Archive for the ‘Spirits & Liqueurs’ Category

GVine-x2G’Vine Gin is crafted on the grounds of Maison Villevert, a 16th century family estate in the heart of Cognac country under the supervision of its Founder and Master Distiller, Jean-Sébastien Robicquet. Uniquely crafted from grapes, it is infused with ten botanicals including aromatic juniper berries, green cardamom, cubeb berries, liquorice, lime, coriander, quassia amara, nutmeg, ginger root and the rare vine flower. This flower exists for just a few days before maturing into a grape berry and is handpicked as soon as it blooms each year in June. It is then macerated in grape spirit and distilled in a florentine pot still. The resulting vine flower essence is then married with the other nine botanicals in G’Vine’s Lily Fleur copper pot still.

There are two expressions of G’Vine Gin: Floraison and Nouaison.  Each brings a unique profile to the bar.

G’Vine Floraison (80 proof)
Visual: Clear.
Nose: Lightly floral with a sweet essence like spun sugar candy.  Quite refreshing and evocative of spring.
Taste: Less juniper and more of a lightly textured young brandy.  The botanicals are well-balanced, but subtle.
Finish: Crisp, clean and bright.  This gin “pops’.
Overall: An interesting iteration on the ever-increasing variations on a venerable spirit.  A perfect gin for sipping on its own.  Used in a Martini, you might want to cut back on the dry vermouth.
GSN Rating: B+

G’Vine Nouaison (87.8 proof)
Visual: Clear.
Nose: A more present sense of juniper.  Darker and heftier.
Taste: Fruitier, but also more botanical.
Finish: Sweetly intense with a dry, strong edge.
Overall: I’d recommend this for use in gin forward cocktails over the Floraison.  It holds its own better and stands out when blended with citrus, liqueurs or mixers.  Tasty.
GSN Rating: A-

For more information go to: G-Vine

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1610834_10152862980905943_61540934822568108_nThe Pisco Sour has been around for nearly 100 years now, but you still rarely see it on cocktail menus outside of metropolitan cities.  Hailing from Lima, Peru, it was created by Victor Morris an ex-patriot American.  Designed as a South American spin on the Whiskey Sour, it became an instant hit.  Originally a simple mix of pisco, simple syrup and lime juice, by 1924 the recipe included the key addition of egg white topped with aromatic bitters.  Sadly, only five years later Morris declared bankruptcy and soon passed from cirrhosis of the liver.  Perhaps too much of a good thing.

If you want the total authentic experience, make sure to use Amargo Chuncho bitters which are made in Peru.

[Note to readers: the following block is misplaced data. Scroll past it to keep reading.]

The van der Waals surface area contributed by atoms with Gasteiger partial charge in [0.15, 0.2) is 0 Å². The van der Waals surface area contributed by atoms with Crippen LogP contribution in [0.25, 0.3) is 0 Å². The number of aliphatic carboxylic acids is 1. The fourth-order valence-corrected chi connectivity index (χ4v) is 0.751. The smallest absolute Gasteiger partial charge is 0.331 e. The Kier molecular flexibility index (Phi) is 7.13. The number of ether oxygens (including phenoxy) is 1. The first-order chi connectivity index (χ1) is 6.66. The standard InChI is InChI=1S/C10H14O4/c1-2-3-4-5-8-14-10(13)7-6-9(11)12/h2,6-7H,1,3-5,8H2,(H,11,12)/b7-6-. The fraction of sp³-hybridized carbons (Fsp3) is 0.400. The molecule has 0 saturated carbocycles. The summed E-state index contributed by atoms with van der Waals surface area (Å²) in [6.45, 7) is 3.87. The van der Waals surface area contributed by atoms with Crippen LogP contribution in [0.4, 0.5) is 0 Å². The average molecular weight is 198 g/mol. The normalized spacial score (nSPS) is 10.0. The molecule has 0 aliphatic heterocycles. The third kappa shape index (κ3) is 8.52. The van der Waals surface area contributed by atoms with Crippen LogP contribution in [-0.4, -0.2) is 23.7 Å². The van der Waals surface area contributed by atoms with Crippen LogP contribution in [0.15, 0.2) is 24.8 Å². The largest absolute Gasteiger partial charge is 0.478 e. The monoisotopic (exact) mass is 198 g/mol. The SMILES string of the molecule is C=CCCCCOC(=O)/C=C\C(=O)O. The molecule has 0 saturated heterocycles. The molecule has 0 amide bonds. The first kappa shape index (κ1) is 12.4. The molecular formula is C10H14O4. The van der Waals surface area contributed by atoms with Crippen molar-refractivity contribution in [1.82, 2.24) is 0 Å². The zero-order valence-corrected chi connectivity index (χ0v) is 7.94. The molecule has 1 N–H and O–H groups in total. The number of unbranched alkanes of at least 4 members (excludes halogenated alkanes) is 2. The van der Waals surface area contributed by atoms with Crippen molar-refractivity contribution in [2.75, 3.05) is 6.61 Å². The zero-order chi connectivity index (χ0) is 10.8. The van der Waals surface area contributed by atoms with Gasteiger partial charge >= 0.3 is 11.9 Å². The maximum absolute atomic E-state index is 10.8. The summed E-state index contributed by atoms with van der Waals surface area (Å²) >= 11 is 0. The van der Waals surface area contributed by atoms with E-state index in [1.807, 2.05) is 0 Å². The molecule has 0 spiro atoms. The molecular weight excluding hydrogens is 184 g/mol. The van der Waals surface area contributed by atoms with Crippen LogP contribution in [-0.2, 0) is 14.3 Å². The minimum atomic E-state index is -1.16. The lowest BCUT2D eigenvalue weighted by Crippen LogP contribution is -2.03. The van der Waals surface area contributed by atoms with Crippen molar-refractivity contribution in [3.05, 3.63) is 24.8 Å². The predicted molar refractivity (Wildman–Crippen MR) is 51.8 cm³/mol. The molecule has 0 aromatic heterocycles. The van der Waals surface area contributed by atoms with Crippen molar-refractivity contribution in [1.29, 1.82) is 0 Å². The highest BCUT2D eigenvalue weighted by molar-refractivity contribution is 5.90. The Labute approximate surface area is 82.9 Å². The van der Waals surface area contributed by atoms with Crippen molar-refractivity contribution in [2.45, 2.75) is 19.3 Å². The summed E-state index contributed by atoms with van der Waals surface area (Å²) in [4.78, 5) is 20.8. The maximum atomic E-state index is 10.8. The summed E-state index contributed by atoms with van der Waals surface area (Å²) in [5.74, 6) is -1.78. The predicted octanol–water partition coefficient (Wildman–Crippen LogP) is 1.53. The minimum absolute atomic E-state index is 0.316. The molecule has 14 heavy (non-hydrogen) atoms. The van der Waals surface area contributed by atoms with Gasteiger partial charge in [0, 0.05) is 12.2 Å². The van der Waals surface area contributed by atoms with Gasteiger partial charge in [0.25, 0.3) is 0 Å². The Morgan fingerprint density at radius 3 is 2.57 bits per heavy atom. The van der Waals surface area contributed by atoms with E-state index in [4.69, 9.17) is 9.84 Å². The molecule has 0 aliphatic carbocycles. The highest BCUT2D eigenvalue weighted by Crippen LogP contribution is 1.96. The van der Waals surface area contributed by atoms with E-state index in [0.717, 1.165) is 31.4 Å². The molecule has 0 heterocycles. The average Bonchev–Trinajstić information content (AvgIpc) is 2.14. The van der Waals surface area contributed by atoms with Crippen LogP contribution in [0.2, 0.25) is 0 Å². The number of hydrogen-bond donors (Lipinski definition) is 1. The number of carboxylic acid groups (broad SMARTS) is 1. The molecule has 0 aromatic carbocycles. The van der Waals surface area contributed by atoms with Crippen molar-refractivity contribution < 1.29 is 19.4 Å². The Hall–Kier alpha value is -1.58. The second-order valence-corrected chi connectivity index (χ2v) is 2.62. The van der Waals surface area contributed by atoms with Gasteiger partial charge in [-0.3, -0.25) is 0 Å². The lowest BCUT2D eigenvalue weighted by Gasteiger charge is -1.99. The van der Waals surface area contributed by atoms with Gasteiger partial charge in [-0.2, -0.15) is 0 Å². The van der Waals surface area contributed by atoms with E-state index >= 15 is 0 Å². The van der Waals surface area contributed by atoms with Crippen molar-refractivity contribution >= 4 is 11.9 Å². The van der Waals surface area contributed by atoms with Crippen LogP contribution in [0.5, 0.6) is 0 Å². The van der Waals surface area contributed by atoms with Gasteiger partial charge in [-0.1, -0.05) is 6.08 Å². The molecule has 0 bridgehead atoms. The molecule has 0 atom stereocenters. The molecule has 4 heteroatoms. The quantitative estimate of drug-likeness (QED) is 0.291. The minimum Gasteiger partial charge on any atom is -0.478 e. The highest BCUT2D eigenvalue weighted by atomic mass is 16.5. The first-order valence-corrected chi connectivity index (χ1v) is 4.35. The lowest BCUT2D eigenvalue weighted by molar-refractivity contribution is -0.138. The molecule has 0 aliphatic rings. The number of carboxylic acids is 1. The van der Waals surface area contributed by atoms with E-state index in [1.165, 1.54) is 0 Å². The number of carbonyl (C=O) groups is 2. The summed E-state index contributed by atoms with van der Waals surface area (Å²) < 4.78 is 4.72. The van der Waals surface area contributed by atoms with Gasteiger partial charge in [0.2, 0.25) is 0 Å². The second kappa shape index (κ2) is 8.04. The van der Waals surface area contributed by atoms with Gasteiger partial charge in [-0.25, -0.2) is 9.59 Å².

Pisco Sour
1.5oz Peruvian pisco (Porton, Barsol or Encanto are good brands)
0.75oz fresh lemon juice
1oz simple syrup
1 small egg white
Amargo Chuncho Peruvian Cocktail Bitters (use Angostura bitters in a pinch)Combine pisco, juice, syrup and egg white in a shaker; and shake vigorously without ice. Add ice, shake well again and strain neat. Place a few drops of bitters on top of the foam.

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Tequila Herradura, announces the release of the fourth Coleccion de la Casa, Reserva 2015 – Directo de Alambique (Directo)This small-batch tequila is produced using only blue agave plants, fermented with natural yeast in the open air at Casa Herradura, a process entirely unique in the industry. Finally, it is bottled direct from the still at 110 proof.

Tequila Herradura is credited with introducing the first-ever Reposado in 1974 and Extra Anejo tequila in 1995. Coleccion de la Casa is a great example in the industry of how four of the primary sources of flavor– agave, water, fermentation, and distillation, absent of maturation impacts the character of the final product creating a totally new flavor profile. As with the other three editions, Master Distiller Maria Teresa Lara, one of the only female Master Distillers in the tequila industry, was the force behind Directo de Alambique. Directo will be available nationwide for a limited time beginning January 2016.

Herradura Reserva 2015  (110 proof)
Visual: Clear.
Nose: Intensely deep agave with a bright high tone of smoked wood.
Taste: The smoke comes through even more so here.  Followed by a fresh lemon essence and leading into a dry and somewhat salty finish.  There is an amazing amount of body here with a real heft and balance between the flavors.  Aggressive, self-assured and quite masculine.
Finish: Long and evocative.  The flavors all fade at the same slow pace and leave you thinking about each.  A contemplatory spirit in every way.
Overall: A killer tequila however you would like to enjoy it.  Personally, I think this is fine on its own, with perhaps a lime wheel to give it the slightest citrus edge.  Herradura continues to impress.
GSN Rating: A+

For more information go to: Herradura

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DeLeón Tequila is produced in the town of Purísima del Rincón in the Mexican state of Guanajuato. The city name literally translates to “Purest of the Corner” and the town is named after the Immaculate Conception. DeLeón Tequila was founded and created by Brent Hocking in 2008 and introduced to the US market on Cinco de Mayo, 2009. In December 2013 it was announced that Sean “Diddy” Combs would become a partner of DeLeón tequila following the success of his work with Cîroc Vodka. A few weeks later it emerged that Sean Combs had in fact bought DeLeón Tequila in partnership with Diageo, with whom he had worked on growing the Cîroc brand. Following the purchase, Diageo and Sean Combs each own 50% of DeLeón Tequila.

DeLeon Platinum Tequila (80 proof)
Visual: Crystal.
Nose: Quite floral and grassy with tinges of fresh butter and spanked mint.  Fresh and slightly citrusy.